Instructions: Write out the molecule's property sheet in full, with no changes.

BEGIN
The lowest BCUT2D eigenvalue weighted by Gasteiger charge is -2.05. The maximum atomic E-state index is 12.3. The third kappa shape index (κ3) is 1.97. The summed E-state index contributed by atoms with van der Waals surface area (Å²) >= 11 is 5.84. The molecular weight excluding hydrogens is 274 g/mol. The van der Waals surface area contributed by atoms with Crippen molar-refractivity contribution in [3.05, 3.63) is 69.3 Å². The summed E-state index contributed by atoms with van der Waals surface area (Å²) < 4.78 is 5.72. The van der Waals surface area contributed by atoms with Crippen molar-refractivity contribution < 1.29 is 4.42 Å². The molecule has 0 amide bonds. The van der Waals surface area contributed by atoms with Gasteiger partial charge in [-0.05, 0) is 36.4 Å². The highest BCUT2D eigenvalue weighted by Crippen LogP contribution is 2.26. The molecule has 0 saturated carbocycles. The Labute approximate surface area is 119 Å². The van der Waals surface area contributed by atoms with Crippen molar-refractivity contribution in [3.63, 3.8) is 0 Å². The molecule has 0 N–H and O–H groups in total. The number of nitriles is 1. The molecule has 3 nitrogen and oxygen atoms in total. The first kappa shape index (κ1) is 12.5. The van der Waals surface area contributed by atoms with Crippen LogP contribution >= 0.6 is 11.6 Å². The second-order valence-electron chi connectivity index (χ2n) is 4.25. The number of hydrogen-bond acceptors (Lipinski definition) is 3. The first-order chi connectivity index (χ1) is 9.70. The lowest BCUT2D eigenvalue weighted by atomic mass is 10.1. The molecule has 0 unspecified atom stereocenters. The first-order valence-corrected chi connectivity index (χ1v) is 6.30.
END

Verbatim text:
The lowest BCUT2D eigenvalue weighted by Gasteiger charge is -2.05. The maximum atomic E-state index is 12.3. The third kappa shape index (κ3) is 1.97. The summed E-state index contributed by atoms with van der Waals surface area (Å²) >= 11 is 5.84. The molecular weight excluding hydrogens is 274 g/mol. The van der Waals surface area contributed by atoms with Crippen molar-refractivity contribution in [3.05, 3.63) is 69.3 Å². The summed E-state index contributed by atoms with van der Waals surface area (Å²) < 4.78 is 5.72. The van der Waals surface area contributed by atoms with Crippen molar-refractivity contribution < 1.29 is 4.42 Å². The molecule has 0 amide bonds. The van der Waals surface area contributed by atoms with Gasteiger partial charge in [-0.05, 0) is 36.4 Å². The highest BCUT2D eigenvalue weighted by Crippen LogP contribution is 2.26. The molecule has 0 saturated carbocycles. The Labute approximate surface area is 119 Å². The van der Waals surface area contributed by atoms with Crippen molar-refractivity contribution in [3.63, 3.8) is 0 Å². The molecule has 0 N–H and O–H groups in total. The number of nitriles is 1. The molecule has 3 nitrogen and oxygen atoms in total. The first kappa shape index (κ1) is 12.5. The van der Waals surface area contributed by atoms with Crippen LogP contribution >= 0.6 is 11.6 Å². The second-order valence-electron chi connectivity index (χ2n) is 4.25. The number of hydrogen-bond acceptors (Lipinski definition) is 3. The first-order chi connectivity index (χ1) is 9.70. The lowest BCUT2D eigenvalue weighted by atomic mass is 10.1. The molecule has 0 unspecified atom stereocenters. The first-order valence-corrected chi connectivity index (χ1v) is 6.30.